Saturday October 24, 2020
IRS Warns of "Dirty Dozen" Tax Scams - Part III
In IR–2020–160, the Internal Revenue Service announced the annual "Dirty Dozen" list of tax scams. Each year, the Service warns taxpayers about criminals who target individuals. The IRS encourages taxpayers to be on the lookout for these scams.
IRS Commissioner Chuck Rettig stated, "Tax scams tend to rise during tax season or during times of crisis. Scam artists are using the pandemic to try stealing money and information from honest taxpayers. The IRS provides the Dirty Dozen list to help raise awareness about common scams that fraudsters use to target people. We urge people to watch out for these scams."
This third article of a four-part series covers the tax scams of Offer in Compromise mills, payment and repayment demands, payroll scams and ransomware.
9. Offer in Compromise Mills
Taxpayers with substantial tax debts may settle for reduced amounts through the IRS Offer in Compromise program. These taxpayers must meet specific criteria to qualify. However, there are unscrupulous companies that collect large fees from taxpayers who are already under crushing debt. The companies then fail to provide the expected relief. These tax scammers are called Offer in Compromise mills.
In 2019, 54,000 taxpayers requested an IRS Offer in Compromise. The IRS approved 18,000 requests. Individuals with a substantial tax debt should use the Offer and Compromise Pre–Qualifier tool on IRS.gov. This free tool will show whether you are likely to qualify and, based upon your tax situation, will suggest an estimated offer amount. The IRS reminds taxpayers to be cautious about hiring any company that promises to settle their tax debt for "pennies on the dollar."
10. Fake Payments with Repayment Demands
A fairly devious way to trick taxpayers is for a tax scammer to acquire a victim’s personal data and use the victim’s information against him. This may include a taxpayers’ Social Security number, an Individual Taxpayer Identification Number or financial information. Using that personal information, the scammer files a fraudulent tax return with the IRS and has a large tax refund deposited into the taxpayer's checking or savings account.
After the IRS sends the payment to the taxpayer, the scammer contacts the victim. The scammer claims to be an IRS representative who has been tasked to correct the deposit error. The taxpayer is directed to withdraw money from the account and return it to the IRS, often with instructions to return the funds through gift cards. The taxpayer ends up purchasing gift cards that are transferred to the scammer.
The IRS reminds taxpayers that it will never demand payment by any specific method. Taxpayers who receive an unexpected refund or call demanding repayment should contact both their banking institution and the IRS.
11. Payroll and HR Scams
Both individuals and their employers should be careful to protect IRS Forms W–2 and other Human Resources (HR) information. Scammers know that many employees are working from home due to COVID–19 and are creatively using "gift card" and "direct deposit" scams.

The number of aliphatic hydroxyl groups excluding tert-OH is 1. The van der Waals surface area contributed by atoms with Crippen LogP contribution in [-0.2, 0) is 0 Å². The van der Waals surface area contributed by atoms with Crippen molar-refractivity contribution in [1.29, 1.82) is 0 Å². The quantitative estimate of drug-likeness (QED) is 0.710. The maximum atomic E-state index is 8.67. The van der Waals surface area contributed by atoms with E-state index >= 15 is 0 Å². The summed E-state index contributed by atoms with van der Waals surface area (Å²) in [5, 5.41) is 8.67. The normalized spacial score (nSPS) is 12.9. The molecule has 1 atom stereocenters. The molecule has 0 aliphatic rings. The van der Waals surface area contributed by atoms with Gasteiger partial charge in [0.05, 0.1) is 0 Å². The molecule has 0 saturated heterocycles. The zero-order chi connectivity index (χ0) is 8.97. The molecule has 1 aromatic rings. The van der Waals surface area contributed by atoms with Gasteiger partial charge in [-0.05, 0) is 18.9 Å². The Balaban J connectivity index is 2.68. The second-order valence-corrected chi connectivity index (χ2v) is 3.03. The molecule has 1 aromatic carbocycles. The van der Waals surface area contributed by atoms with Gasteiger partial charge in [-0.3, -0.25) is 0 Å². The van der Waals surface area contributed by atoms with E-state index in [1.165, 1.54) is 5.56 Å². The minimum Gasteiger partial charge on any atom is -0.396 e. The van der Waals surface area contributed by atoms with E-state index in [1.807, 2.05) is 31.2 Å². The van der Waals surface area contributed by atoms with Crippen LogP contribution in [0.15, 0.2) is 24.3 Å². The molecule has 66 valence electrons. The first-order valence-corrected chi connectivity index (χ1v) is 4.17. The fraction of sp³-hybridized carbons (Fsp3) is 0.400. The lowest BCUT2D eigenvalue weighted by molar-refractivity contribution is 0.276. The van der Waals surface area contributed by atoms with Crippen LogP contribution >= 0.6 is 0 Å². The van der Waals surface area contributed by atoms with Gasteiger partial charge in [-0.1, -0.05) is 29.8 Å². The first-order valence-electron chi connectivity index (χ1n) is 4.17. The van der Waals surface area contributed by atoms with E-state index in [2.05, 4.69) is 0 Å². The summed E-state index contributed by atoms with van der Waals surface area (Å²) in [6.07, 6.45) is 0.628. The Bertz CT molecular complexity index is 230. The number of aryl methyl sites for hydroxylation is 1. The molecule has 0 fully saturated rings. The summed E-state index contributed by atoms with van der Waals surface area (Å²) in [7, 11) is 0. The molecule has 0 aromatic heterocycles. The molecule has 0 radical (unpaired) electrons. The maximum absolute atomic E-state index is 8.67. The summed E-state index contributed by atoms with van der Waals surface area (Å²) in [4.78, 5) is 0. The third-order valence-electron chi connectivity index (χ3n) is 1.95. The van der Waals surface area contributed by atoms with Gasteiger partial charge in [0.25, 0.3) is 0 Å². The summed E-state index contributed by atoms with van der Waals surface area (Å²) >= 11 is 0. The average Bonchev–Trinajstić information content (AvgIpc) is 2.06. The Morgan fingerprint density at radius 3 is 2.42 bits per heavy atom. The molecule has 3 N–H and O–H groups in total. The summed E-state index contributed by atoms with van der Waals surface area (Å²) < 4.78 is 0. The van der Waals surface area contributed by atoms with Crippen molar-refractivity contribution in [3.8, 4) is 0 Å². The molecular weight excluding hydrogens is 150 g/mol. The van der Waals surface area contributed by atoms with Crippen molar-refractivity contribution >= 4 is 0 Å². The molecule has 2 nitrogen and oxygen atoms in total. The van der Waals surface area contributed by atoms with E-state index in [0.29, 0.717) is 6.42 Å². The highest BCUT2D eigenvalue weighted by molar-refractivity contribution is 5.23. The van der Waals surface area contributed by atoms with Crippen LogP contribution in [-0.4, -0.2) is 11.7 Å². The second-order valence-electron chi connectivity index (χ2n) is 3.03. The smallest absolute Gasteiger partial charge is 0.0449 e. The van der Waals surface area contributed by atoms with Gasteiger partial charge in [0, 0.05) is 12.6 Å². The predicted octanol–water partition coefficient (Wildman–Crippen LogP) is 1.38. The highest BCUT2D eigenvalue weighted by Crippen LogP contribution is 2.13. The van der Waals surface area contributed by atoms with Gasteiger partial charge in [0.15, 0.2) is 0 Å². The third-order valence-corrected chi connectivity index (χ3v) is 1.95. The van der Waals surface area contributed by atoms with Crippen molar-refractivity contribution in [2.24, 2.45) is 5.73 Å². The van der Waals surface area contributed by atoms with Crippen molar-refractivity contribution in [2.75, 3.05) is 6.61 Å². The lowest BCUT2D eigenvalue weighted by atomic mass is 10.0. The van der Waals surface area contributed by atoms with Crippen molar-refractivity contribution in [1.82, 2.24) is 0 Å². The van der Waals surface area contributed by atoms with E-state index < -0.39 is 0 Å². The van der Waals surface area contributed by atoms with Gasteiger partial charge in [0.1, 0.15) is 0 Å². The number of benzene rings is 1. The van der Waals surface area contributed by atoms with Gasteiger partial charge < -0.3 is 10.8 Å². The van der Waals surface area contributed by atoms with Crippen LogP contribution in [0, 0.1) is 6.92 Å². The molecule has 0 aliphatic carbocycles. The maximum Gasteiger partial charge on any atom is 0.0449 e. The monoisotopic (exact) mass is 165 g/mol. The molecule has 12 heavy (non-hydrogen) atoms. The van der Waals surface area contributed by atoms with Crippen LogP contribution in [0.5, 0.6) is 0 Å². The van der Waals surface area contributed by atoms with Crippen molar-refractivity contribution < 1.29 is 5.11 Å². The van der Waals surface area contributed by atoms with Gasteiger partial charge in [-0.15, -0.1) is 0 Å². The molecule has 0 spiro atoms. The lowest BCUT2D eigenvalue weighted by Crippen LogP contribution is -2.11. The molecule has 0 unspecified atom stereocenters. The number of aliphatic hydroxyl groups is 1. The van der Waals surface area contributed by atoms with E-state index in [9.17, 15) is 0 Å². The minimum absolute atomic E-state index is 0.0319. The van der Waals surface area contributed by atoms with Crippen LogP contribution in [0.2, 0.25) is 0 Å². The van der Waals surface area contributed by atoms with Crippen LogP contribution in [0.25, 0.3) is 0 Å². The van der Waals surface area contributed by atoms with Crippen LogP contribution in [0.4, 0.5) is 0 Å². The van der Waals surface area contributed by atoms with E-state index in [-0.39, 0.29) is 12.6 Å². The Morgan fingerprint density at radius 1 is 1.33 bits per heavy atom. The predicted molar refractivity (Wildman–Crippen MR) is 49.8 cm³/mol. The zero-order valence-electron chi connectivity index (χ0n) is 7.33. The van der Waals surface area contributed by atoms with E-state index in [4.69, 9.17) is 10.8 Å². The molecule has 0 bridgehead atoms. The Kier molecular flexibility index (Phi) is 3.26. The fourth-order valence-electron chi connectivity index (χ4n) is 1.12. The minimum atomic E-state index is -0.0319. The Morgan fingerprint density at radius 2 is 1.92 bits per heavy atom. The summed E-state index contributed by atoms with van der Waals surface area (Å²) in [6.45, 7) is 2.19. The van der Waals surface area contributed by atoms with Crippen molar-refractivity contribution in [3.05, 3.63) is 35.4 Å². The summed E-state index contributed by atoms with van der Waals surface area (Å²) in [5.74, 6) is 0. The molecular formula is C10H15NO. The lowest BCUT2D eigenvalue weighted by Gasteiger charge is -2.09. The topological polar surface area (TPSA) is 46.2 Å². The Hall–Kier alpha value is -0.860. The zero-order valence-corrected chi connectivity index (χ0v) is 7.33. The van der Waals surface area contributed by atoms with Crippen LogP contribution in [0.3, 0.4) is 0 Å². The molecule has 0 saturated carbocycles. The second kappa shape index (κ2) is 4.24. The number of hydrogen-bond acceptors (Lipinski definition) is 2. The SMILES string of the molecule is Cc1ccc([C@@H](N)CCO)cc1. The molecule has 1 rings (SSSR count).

With a gift card scam, the scammer hacks a familiar email account and through that account asks you to purchase gift cards. The gift cards are then transferred to the scammer. With the direct deposit scam, a fraudster hacks your email account and sends a directive to your employer. The scammer directs your employer to change your direct deposit information to an account controlled by the fraudster.
Both the gift card and direct deposit scams have been growing in number. Scammers also may send fake IRS documents and forms to the victim to show the request is legitimate. If you are a victim of a payroll or HR scam, contact the Federal Bureau of Investigation, Internet Crime Complaint Center.
Scammers attempt to exploit human weaknesses in order to place malware on victims’ computers. The primary method used by a scammer is to send an email containing a link to the malware. When the victim clicks on the link, the malware is loaded on the computer. After a period of time, the scammer causes a popup window to be displayed. The scammer demands payment in Bitcoin or another virtual currency. If the payment is not made, the scammer encrypts all of the files on the computer and locks the user out.
Ransomware has been successfully used by scammers against hundreds of local and state government agencies and many businesses. The victims usually fail to recognize the phishing email.
Many of the successful scams this year involve emails claiming to represent a COVID–19 charity. Other emails claim to be from friends, contacts of the victim or from his or her financial institution. A primary way to protect yourself from ransomware is to avoid clicking on email links. Study your emails carefully to be certain they are from a trusted person or organization.
Scammers frequently create a website address that is one letter different from the normal domain address. A victim can easily miss the fact that an email is not from a friend or business organization, but rather from a scammer who will use a link within the email to install malware on the victim’s computer.
Editor's Note: The twelve strategies of the "Dirty Dozen" list published each year by the IRS show the many ways that scammers attempt to victimize taxpayers. It is essential for everyone to be on guard so that personal information and financial resources are not stolen by a fraudster or scammer.
Published July 31, 2020
IRS Warns of "Dirty Dozen" Tax Scams – Part II
IRS Warns of "Dirty Dozen" Tax Scams
Last Minute Tax Filers Nearing July 15 Date
IRS Tax Filing Date Will Be July 15
Updated COVID-19 Rules on IRA Loans and Rollovers